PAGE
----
In later works, Boulding contends that conflict resolution attempts should shift the emphasis from the use of threat power to the use of exchange and integrative power. He believes that exchange power, which is associated with bargaining and compromising, and integrative power, which is associated with persuasion and transformative long-term problem solving, is the best choice within organizations to solve conflicts. The current trend to manage rather than eliminate or ignore conflict in the workplace is dependent on successfully aligning the interest of workers and managers.

Unfortunately, this trend became part of the corporate leaders’ way of thinking when employees began using organized and wildcat strikes to get what they wanted. During the 1970s, Ury, Brett, and Goldberg, developed and designed procedures for resolving conflict in troubled organizations. Their quest began when leaders at the Caney Creek Coal Mine were distraught with the expensive ongoing strikes of its employees. After studying the facts surrounding the strikes, Ury, Brett, and Goldberg established three methods to use when analyzing conflict and designing a system to resolve disputes.

These three methods can effectively end conflicts before differences escalate. The study of conflict continued and many social scientist published reports indicating that conflict, if managed correctly in the workplace, could create positive changes to production and processing methods. Businesses began forming quality control circles and re-engineering teams. Assembly line workers got the power to stop the production cycles and correct defects in the production process. The new team structures were very successful in some instances, and failures in others.

Comparing successful teams to the unsuccessful teams made it easy determine the reasons for the success or failure. The results pointed to the methods people use to solve conflicts. As a result, businesses started giving personality tests, such as the Myers Briggs personality type indicator, to place compatible employees on teams. Teams underwent training on conflict resolution methods and they were encouraged to solve their own conflicts as they arose. Framework, Principles, and Tenets Ury, Brett, and Goldberg examined the negotiation of interest, the adjudication of disputes, and the power play options that result in strikes and lockouts.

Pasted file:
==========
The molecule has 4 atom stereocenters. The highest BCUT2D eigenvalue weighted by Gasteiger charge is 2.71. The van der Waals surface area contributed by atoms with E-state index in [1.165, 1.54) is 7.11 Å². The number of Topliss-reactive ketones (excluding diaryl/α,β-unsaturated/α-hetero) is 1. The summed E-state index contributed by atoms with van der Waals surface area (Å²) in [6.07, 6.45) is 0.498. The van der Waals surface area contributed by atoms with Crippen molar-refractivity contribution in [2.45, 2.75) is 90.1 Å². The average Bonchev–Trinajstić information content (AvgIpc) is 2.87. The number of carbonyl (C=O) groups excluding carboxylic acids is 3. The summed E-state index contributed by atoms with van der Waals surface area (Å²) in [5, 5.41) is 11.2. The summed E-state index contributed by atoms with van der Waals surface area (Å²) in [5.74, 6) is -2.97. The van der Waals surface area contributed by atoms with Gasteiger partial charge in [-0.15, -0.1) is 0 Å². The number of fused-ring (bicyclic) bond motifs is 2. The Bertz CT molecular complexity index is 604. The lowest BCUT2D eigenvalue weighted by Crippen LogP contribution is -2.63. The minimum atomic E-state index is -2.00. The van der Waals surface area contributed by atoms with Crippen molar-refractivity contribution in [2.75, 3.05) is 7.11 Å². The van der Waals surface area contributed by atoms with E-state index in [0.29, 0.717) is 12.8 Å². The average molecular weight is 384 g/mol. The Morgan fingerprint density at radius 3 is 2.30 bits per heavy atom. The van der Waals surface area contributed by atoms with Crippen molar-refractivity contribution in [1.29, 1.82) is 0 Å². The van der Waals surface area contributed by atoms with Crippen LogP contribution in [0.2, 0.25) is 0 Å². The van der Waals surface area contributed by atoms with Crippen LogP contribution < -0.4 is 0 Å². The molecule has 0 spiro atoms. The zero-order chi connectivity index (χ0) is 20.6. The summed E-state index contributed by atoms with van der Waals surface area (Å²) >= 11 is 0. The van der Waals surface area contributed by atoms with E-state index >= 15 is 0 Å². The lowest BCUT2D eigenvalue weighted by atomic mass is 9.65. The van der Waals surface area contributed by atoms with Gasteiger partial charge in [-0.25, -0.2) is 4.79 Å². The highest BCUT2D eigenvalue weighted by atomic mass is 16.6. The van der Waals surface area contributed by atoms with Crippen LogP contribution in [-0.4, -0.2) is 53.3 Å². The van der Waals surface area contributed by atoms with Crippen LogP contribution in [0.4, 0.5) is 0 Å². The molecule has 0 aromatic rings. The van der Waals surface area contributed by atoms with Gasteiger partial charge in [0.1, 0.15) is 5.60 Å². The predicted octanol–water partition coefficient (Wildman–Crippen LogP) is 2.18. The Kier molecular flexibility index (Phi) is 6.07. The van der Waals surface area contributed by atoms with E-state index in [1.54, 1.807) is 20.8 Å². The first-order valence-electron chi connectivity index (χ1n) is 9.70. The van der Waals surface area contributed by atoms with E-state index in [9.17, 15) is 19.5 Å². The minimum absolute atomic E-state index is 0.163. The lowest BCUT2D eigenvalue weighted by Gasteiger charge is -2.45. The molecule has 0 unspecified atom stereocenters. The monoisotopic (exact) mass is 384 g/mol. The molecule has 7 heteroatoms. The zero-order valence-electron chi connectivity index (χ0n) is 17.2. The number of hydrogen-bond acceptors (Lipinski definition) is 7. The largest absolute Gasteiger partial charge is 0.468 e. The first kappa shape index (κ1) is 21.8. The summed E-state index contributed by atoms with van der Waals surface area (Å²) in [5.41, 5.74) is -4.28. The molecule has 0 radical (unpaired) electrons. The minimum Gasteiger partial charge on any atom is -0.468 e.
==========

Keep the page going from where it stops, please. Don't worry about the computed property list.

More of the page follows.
Their first theory asserts that the preferred method of solving employee disputes was through the negotiating of interests. They argued that solving disputes at this level was less costly for the company and created less hostility between management and the workers. At this stage, the focus is on the desires of the parties involved. Interest-based neutral third parties are assigned to intervene in disputes, and help the parties reach agreements that meet their mutual interests rather than to determine if the other has violated one party’s rights.